And See Light In New Ways
Being part of a thousand-year history of unique, multicolored artistic inventions is more than inspiring. Leading the way regionally in repair, restoration and design creations of stained glass is David Schlueter at Buck Creek Stained Glass.
“As a kid walking home from school, I used to pass a shop a lot like mine now. I thought stained glass was incredible, so I’d stop and watch. I decided when I got to a point in my life that I could do stained glass, I would learn it,” David, who took lessons and honed his glass-working skills 25 years ago, says.
So, after doing stained glass part-time while he served as a chief financial officer in the manufacturing industry, he plunged into the art full-time about eight years ago.
Located at 4114 Helena Road in the heart of historic Old Town Helena, David has clients from the Southeastern United States and Europe. He also hosts classes in stained glass techniques.
Stained glass, as an art and craft, requires the ability to conceive an appropriate and workable design, and the engineering skills to assemble the piece. David navigates the two proficiencies to produce stained glass for doors, mirrors and windows. He also does handblown objects, lamps and architectural pieces.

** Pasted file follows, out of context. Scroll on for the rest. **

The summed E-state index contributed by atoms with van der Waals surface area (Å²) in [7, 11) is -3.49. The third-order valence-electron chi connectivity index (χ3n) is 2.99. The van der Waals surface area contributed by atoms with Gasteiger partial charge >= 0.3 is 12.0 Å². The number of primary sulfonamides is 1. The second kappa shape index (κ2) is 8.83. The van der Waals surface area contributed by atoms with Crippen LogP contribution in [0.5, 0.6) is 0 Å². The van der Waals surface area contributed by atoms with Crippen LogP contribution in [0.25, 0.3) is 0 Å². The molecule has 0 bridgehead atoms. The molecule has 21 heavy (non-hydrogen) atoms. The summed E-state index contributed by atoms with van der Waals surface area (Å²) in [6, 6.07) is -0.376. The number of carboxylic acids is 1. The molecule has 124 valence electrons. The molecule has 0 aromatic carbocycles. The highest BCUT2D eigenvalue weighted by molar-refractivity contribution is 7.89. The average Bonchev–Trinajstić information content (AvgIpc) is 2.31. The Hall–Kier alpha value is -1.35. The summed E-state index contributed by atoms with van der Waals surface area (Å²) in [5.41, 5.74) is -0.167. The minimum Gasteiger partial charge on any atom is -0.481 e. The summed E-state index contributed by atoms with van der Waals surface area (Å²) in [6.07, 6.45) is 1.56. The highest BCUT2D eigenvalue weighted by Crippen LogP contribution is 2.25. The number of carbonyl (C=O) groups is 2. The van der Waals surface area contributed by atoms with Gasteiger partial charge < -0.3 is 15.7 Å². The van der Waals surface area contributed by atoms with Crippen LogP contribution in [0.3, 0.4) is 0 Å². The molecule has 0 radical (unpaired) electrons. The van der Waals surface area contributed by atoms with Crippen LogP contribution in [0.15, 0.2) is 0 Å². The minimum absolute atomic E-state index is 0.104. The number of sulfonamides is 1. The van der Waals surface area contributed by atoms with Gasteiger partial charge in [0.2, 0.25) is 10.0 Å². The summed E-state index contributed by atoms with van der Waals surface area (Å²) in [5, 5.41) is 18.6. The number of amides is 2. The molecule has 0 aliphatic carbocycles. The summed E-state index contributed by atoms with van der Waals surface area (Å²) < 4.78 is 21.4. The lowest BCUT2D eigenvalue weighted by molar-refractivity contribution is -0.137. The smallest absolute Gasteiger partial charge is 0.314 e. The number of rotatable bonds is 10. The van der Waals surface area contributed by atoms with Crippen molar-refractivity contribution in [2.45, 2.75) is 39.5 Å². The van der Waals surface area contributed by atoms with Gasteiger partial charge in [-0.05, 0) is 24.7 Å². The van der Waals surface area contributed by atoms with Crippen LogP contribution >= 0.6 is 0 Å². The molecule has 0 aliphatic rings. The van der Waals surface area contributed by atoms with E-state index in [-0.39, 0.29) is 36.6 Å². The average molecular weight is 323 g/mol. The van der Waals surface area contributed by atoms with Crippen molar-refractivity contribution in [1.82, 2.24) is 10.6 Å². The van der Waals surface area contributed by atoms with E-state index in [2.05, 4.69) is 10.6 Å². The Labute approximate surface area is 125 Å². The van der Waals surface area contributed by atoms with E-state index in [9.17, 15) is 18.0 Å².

The former U.S. Marine says about half of his business comes from repairing or restoring items, such as broken windows that people set aside in closets years ago. Many of his restoration projects are items of historical significance whose lead cames have disintegrated. In fact, he recently restored the original front panel of the St. Vincent’s Chapel doors, which now is in private hands.
Stained glass designs may be abstract or figurative. Seeing the original beauty in each piece helps keep David motivated.
“Stained glass is a timeless art, and has universal appeal due to the emotions each piece elicits, often calmness, serenity or peace,” David says. “There aren’t many people who can do stained glass anymore. But it’s a fascinating medium. Our biggest brush is sunlight.”